• Always makes me smile when people call the BBC ‘woke’. Those on the political left often see the BBC as a part of the establishment. Here in Scotland, nationalists see the BBC as part of a Unionist conspiracy, whilst in NI the DUP see the BBC as part of a nationalist conspiracy. They can’t all be right! Personally, I like the fact that the BBC upsets all sides of the political spectrum.

  • I think you are twisting history here a bit to suit your narrative. I don’t think anyone said that of Harrison at the time of his appointment – far from it, nor did I ever hear Graves, or indeed Giles Clarke described thus. Successful players, captains and coaches need to have a tough side too them, but that doesn’t mean they can not be personable and affable as individuals. Whilst the likes of Illingworth and Close were the antithesis of the people you are describing, there are plenty of examples of people who played hard, but were also adept at man management and remained personable as individuals. This includes captains – e.g. Dexter, Brearley, Greig, Vaughan – selectors – Geoff Miller – and players too numerous to mention. I think you are right that some of the appointments you mention had a ‘don’t rock the boat’ element to them (none more than Strauss) and that is reflected in who they in turn appoint. Giles’s appointment had failure written all over it and he, in turn, opted for Silverwood over Kirsten !!! What we need in all positions is the best available, taking everything into account. The problem has often been that even the best available hasn’t been good enough !

  • Firstly, I very much agree with the comments by Jackie and John.

    “England’s current potential saviours, Brendon McCullum, Ben Stokes and Rob Key, are similarly outside of the good bloke mold. ”
    Really? Key in particular seems the epitome of the good bloke, McCullum too to quite a large extent.

    And spare us the ‘woke’ racial angle. Explain Ottis Gibson….

    • Amazing–you reduce an argument to a lazy, vacuous, one-word piece of insulting jargon and then find it doesn’t completely fit your one-dimensional definition. Astonishing, that….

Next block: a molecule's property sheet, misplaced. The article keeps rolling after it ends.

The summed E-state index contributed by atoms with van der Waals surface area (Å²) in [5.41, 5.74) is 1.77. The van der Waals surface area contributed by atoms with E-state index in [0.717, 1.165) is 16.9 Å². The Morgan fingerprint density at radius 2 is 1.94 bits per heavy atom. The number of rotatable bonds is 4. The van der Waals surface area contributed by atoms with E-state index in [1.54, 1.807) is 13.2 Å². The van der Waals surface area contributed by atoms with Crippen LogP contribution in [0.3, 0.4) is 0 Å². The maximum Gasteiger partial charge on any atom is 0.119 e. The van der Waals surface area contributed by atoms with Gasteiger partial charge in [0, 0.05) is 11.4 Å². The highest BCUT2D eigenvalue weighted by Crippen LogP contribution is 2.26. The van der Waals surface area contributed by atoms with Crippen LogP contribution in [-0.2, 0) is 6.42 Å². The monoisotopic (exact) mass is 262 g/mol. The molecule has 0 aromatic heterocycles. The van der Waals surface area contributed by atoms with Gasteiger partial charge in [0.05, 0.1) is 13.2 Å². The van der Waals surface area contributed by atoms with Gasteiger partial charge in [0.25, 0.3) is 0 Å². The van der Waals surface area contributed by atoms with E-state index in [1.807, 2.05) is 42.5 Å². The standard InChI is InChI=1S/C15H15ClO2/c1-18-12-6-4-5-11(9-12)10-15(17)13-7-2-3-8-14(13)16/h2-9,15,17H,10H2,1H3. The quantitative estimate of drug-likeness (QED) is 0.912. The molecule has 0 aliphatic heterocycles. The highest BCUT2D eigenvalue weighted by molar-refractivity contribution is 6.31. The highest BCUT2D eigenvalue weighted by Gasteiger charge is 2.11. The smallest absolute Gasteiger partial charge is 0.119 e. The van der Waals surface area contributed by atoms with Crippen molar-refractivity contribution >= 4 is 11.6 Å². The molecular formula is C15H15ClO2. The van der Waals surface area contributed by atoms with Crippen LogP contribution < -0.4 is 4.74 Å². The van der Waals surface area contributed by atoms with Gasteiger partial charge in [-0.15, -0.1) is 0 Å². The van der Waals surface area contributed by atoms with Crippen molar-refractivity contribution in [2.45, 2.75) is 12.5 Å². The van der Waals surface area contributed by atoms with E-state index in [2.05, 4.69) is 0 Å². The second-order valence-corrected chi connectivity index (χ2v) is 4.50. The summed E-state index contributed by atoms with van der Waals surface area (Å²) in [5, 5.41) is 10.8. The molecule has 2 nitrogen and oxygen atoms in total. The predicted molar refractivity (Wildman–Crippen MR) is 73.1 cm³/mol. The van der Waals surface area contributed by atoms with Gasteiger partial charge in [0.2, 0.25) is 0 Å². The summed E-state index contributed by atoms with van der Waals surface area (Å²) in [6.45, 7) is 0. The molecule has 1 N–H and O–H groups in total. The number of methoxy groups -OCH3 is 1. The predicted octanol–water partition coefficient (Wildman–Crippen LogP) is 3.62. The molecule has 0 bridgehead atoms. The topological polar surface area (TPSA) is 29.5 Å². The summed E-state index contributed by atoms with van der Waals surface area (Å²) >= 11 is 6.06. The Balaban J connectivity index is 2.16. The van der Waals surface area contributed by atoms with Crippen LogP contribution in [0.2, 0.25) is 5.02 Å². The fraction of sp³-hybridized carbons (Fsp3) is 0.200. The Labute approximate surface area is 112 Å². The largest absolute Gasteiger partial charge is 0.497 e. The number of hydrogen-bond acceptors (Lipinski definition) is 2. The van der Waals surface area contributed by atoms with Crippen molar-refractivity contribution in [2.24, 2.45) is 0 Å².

• The idea that good blokes, a very tenuous definition by the way, are the main issues behind the fragmentation of the game seems ludicrous to me and the idea that blokes from outside can come in and blow the complacent cobwebs away seems incredibly simplistic. The short term pursuit of the cash cow is clearly the problem sport everywhere is up against, look at golf, boxing and footie and outsiders are a major factor here, as businessmen with money to burn and their marketing cohorts invest in high return gimmicks without any real concern for the long term future of their sport. They are clearly not ‘good blokes’.

  • I agree with Sam’s thesis if not all the examples. We can all argue about what ‘good bloke’ means. I think that’s where people are taking umbrage. For me, ‘good bloke’ in this context means ‘company men’ or those unlikely to rock the boat. The ECB has been like that for years, with the rise and recycling of Ashley Giles the perfect example. The idea there have been too many ‘yes men’ in english cricket is spot on. And it has been a big problem. I disagreed with Sam over his exclusion of Key but I think I know where he’s coming from re: Harrison. Teflon Tom is not remotely what I’d call a nice guy but he was most definitely appointed to cement the relationship with Sky and expand the media rights money. From that perspective, he was always in perfect lockstep with his employers from the start strategically.

    • No establishment regime is going to appoint people who rock their boat. The problem for me is these ‘company men’ must be aware of the direction their employers are planning to go, so the definition of ‘good blokes’ cannot apply if you are against that direction. An example, albeit extreme, would be to say The ‘SS’ were ‘good blokes’. It’s not a semantic issue, the whole article would crumble if the ‘good bloke’ heading was taken out and replaced by ‘company men’ as everyone would pretty much agree with that.

  • Appreciate the time that people have taken to read and respond to this piece.